- Do not send personal or confidential information electronically when it has been solicited without cause. For example, the IRS or the Social Security Administration is not emailing you out of the blue to request personal information. If you’re unsure, pick up the phone and call the sender.
- With respect to clients, firms should never maintain financial information. There are several providers that process credit card transactions, so law firms no longer have to keep clients’ financial information.
Everyday Protections & Best Practices
BYOD and Frequent Reviews
More and more people will be working remotely on a permanent basis. Not only should an organization require a Work From Home (WFH) Policy to be implemented, but it is also very important that all hardware be inspected routinely whether it is an employee’s personal equipment or company provided. Making sure that compromised applications have not been downloaded to any device and that all equipment still needs to be inspected regularly should be incorporated into the WFH Policy. The policy should also include how passwords should be implemented and stored. Many firms actually include clauses in their WFH Policy that gives them the ability to wipe a device clean in the event that it is lost or stolen. This allows client information to stay confidential in instances where privileged client information is stored on one’s device, but may be met with some resistance from employees who wish to retain control over their personal devices.
People use common sense when protecting personal belongings. For instance, someone would not ask a stranger in a restaurant to watch his/her wallet while he/she visits the restroom. Commuters do not leave their computers three seats in front of them on a train. When going on vacation, it is common to ask a neighbor to watch the house and pick up the mail. This similar common sense must be applied when using email, answering unidentified phone calls and responding to texts.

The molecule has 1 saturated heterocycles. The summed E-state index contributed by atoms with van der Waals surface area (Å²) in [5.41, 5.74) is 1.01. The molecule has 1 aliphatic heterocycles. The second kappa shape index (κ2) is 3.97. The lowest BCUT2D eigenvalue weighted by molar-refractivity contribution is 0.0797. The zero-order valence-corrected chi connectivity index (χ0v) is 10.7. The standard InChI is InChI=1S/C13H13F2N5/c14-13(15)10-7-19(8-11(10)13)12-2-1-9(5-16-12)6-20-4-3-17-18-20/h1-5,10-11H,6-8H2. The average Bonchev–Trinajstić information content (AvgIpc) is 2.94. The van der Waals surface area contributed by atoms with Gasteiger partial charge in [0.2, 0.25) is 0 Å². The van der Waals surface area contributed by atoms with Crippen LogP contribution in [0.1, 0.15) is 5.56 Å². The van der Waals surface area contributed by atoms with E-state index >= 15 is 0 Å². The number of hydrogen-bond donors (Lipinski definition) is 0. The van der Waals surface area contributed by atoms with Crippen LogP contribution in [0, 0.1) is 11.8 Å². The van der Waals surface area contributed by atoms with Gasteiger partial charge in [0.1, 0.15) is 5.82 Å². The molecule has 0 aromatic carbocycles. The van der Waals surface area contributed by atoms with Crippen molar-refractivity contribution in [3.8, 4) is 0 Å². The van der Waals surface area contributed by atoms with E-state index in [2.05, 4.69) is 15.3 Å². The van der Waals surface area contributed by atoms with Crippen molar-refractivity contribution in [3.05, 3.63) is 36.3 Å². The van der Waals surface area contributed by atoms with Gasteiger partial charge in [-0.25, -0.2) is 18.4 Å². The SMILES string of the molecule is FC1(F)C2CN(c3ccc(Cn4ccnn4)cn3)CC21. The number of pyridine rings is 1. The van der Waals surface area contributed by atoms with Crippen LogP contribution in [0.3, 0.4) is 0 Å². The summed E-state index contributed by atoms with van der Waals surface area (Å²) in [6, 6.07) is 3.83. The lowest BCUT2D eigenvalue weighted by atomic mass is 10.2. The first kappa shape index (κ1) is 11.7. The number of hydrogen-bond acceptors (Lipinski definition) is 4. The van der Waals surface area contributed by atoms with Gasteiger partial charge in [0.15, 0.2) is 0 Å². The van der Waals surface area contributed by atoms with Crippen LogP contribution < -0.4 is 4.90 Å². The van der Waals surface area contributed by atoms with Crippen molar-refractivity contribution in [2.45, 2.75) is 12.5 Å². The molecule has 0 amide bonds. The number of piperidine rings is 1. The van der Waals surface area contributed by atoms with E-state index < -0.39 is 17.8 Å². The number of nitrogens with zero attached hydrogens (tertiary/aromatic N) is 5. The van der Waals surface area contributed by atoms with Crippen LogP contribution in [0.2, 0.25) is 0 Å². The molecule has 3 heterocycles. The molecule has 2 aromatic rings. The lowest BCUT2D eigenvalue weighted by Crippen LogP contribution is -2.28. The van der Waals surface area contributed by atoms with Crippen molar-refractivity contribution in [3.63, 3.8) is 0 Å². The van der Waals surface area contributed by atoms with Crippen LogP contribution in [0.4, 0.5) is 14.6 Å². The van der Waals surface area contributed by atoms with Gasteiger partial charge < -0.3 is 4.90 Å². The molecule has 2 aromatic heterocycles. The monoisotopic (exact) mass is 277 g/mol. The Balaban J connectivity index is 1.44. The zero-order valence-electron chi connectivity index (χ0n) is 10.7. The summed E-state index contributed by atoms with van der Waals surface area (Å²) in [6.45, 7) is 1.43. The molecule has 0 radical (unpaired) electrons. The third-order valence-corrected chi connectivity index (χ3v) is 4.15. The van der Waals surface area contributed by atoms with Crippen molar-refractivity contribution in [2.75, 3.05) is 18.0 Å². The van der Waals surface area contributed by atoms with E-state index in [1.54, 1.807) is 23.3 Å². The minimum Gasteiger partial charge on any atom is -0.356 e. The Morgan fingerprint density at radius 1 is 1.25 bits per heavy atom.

Frequent and mandatory training must be administered to all employees – no one is exempt. Training does not have to be daunting and can be as simple as a five-minute reminder that appears on someone’s computer perhaps once a month. For example, a fake phishing email can be a great learning tool. If an end-user does not respond, good. If an end-user does, that person needs to be educated as to why opening the email was not appropriate. Protecting employer and client data must become just as important as protecting personal belongings.
The financial industry receives the most cyberattacks of any industry; second to it is the legal industry. Many lawyers believe that their professional liability insurance protects them from a cybersecurity attack. When an organization’s data is breached, to comply with regulatory statutes, all interested parties must be notified. It is estimated that notification costs will approximate $140 per record. Professional liability insurance usually does not cover these costs. Work with a cyber insurance broker and review the firm’s policies. Cyber liability insurance is a necessary expense today; it is not an option. One attack could easily bankrupt a law firm and its owners.
Electronic data and transmissions are as common as the air that we breathe today. Organizations must make securing electronic data a priority and continue to invest in its security.